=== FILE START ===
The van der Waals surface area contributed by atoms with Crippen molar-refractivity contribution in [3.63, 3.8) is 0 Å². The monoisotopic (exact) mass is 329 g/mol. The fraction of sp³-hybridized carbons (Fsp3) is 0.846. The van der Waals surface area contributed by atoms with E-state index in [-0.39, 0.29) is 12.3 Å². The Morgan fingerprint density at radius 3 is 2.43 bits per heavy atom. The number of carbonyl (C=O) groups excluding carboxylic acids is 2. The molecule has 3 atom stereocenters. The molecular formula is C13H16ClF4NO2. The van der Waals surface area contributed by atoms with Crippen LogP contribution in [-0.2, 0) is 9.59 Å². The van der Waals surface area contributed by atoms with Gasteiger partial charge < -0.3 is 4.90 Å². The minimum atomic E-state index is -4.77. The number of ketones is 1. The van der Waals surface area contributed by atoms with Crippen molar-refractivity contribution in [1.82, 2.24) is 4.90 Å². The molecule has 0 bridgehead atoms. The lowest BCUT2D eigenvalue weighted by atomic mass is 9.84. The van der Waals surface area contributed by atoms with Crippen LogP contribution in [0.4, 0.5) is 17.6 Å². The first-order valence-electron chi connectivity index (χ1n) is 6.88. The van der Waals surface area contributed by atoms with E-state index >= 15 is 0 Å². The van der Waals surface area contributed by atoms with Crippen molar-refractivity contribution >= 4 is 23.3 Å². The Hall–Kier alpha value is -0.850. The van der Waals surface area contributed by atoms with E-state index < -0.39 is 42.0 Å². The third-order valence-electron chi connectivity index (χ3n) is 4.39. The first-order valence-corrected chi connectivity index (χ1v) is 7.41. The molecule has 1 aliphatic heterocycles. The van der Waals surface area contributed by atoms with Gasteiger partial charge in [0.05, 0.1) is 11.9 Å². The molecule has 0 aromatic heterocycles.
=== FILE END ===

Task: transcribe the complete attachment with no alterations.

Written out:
The van der Waals surface area contributed by atoms with Crippen molar-refractivity contribution in [3.63, 3.8) is 0 Å². The monoisotopic (exact) mass is 329 g/mol. The fraction of sp³-hybridized carbons (Fsp3) is 0.846. The van der Waals surface area contributed by atoms with E-state index in [-0.39, 0.29) is 12.3 Å². The Morgan fingerprint density at radius 3 is 2.43 bits per heavy atom. The number of carbonyl (C=O) groups excluding carboxylic acids is 2. The molecule has 3 atom stereocenters. The molecular formula is C13H16ClF4NO2. The van der Waals surface area contributed by atoms with Crippen LogP contribution in [-0.2, 0) is 9.59 Å². The van der Waals surface area contributed by atoms with Gasteiger partial charge < -0.3 is 4.90 Å². The minimum atomic E-state index is -4.77. The number of ketones is 1. The van der Waals surface area contributed by atoms with Crippen molar-refractivity contribution in [1.82, 2.24) is 4.90 Å². The molecule has 0 bridgehead atoms. The lowest BCUT2D eigenvalue weighted by atomic mass is 9.84. The van der Waals surface area contributed by atoms with Crippen LogP contribution in [0.4, 0.5) is 17.6 Å². The first-order valence-electron chi connectivity index (χ1n) is 6.88. The van der Waals surface area contributed by atoms with E-state index >= 15 is 0 Å². The van der Waals surface area contributed by atoms with Crippen molar-refractivity contribution >= 4 is 23.3 Å². The Hall–Kier alpha value is -0.850. The van der Waals surface area contributed by atoms with E-state index < -0.39 is 42.0 Å². The third-order valence-electron chi connectivity index (χ3n) is 4.39. The first-order valence-corrected chi connectivity index (χ1v) is 7.41. The molecule has 1 aliphatic heterocycles. The van der Waals surface area contributed by atoms with Gasteiger partial charge in [0.05, 0.1) is 11.9 Å². The molecule has 0 aromatic heterocycles.